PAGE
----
The displacement of the rural population, the oil-company sponsored relief and development projects and oil development itself all contribute to a counter-insurgency strategy that has been consistently pursued by the Government of Sudan in the areas of South Sudan that border the government-controlled North. Western Upper Nile is one of these areas. Oil companies operating there are part of this government strategy, whether they like it or not.

The report concludes that there is, among other urgent issues, a pressing need to establish long-term, international, independent, large-scale, expert, on-the-ground, field-based monitoring of the effects of the war and oil development. ,,,

In the present circumstances, oil development and the associated presence of foreign oil companies in Sudan is damaging to the people of the oil areas. For their part, the companies effectively assist the Government of Sudan war effort, thus exacerbating the suffering of the inhabitants of the oil area and making the prospect of peace more unlikely. Only a radical change in their relation to the government could provide any justification for the oil companies' continued presence in Sudan. ...

As the oil company most vocal in its claims for the benefits of oil development, Talisman, despite its vaunted commitment to human rights and good neighbourliness in its area of operation, has neither instituted nor encouraged the establishment of an independent, expert, long-term, field-based monitoring regime. In the absence of such a regime, the self-proclaimed attempts by oil companies and government agencies to mitigate the damaging impact of oil development cannot be adequately measured or assessed. ...

Foreign Policy in Focus (

U.S.-Sudan Terrorism Ties Spell Disaster for Anti-Khartoum Activists

By Jim Lobe

(Jim Lobe is a contributing editor with Foreign Policy In Focus, online at, and an editor with Inter Press Service in Washington, DC.)

[Excerpts only: full text at:]

September 25, 2001

When President George W. Bush announced his "war" against terrorism, activists who have lobbied hard to persuade Congress to impose far-reaching sanctions against Sudan's National Islamic Front (NIF) government for what they say is "genocidal" repression against the South thought victory was theirs at last. Not only had the NIF hosted the prime suspect, Osama bin Laden, from 1991 to 1996, but the State Department only last April, in its annual report on terrorism, said Khartoum was still being "used as a safe haven of various groups, including associates of Osama bin Laden's al Qaeda organization."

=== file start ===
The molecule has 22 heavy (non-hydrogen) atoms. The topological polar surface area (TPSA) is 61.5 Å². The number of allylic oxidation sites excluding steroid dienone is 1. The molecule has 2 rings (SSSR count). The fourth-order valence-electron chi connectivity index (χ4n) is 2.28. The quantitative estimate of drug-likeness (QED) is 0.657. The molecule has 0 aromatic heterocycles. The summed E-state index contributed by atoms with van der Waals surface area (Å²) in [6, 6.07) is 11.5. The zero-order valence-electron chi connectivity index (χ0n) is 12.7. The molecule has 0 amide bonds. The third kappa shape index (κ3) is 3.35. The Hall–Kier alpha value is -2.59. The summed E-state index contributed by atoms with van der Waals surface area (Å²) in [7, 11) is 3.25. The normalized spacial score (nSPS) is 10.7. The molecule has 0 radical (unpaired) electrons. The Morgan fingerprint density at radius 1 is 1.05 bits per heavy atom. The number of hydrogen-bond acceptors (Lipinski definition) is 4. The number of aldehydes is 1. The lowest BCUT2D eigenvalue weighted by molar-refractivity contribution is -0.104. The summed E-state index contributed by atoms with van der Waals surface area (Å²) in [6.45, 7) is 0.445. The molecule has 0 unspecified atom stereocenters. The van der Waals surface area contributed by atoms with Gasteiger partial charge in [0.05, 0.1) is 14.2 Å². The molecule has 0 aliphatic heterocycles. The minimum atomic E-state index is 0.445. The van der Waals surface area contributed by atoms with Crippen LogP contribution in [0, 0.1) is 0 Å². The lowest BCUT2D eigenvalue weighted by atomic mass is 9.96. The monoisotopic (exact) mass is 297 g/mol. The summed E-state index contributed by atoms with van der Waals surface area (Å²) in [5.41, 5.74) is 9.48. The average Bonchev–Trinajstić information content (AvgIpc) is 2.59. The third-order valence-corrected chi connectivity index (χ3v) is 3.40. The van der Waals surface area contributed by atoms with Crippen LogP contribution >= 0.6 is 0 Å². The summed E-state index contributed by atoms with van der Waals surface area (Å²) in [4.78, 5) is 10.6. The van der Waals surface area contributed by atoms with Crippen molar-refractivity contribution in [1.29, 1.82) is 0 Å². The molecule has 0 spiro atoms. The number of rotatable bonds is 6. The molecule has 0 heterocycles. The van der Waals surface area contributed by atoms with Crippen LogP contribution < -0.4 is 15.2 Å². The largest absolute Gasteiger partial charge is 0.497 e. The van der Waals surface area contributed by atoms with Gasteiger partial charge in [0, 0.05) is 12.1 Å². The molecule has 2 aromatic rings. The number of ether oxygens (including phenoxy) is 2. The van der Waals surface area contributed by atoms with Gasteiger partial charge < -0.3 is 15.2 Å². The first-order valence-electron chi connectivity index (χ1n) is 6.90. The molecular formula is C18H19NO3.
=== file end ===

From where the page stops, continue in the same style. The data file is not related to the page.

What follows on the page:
"Sudan must be seen as an essential piece of the (terrorism) puzzle," said Nina Shea, a member of the quasi-governmental U.S. Commission on International Religious Freedom shortly after Bush's announcement.

Citing Bush's pledge to "make no distinction between the terrorists who committed these acts and those who harbored them," Shea said the NIF fit the latter target to a tee.

It now appears, however, that the activists' calculation was wrong, and that, in the brutal logic of the new antiterrorist Realpolitik, Sudan may yet absolve itself in Washington's eyes by being among the first and the most enthusiastic of countries enlisting in Bush's new crusade.

Senior U.S. officials have said Khartoum has "opened their files" to U.S. intelligence agencies and appear prepared to hand over at least two or three of some 26 people in whom Washington is particularly interested.

"If you take the 11th of September as the beginning of the new world order, they've signaled they want to be on the right side," said one official. "They're opening the files, and, in a couple of cases, they've give us more than we asked for."

Already, the administration, working with Republican leaders, has acted to shelve the Sudan Peace Act, the House of Representatives version of which would prevent foreign companies with investments in Sudan's energy sector from selling stock on U.S. exchanges, indefinitely. Congressional aides believe the Act, which passed the Senate in a less stringent form, is probably dead for the year.

Some analysts believe the administration may go much further. "I wouldn't be surprised if they started relaxing sanctions imposed by the Clinton administration," said one congressional aide. "They're very enthusiastic about the kind of offers they're getting from Khartoum."

Anti-NIF activists--spanning the Christian Right, black churches, the Congressional Black Caucus, labor unions, and major human rights groups--have been stunned by the sudden turn of events....

Yet it may be an early signal of what Bush's war on terrorism may mean, at least for much of the Islamic world: the subordination of human and minority rights, among many other issues which nongovernmental organisations (NGOs) have spent years lobbying for, to the war against terrorism. ...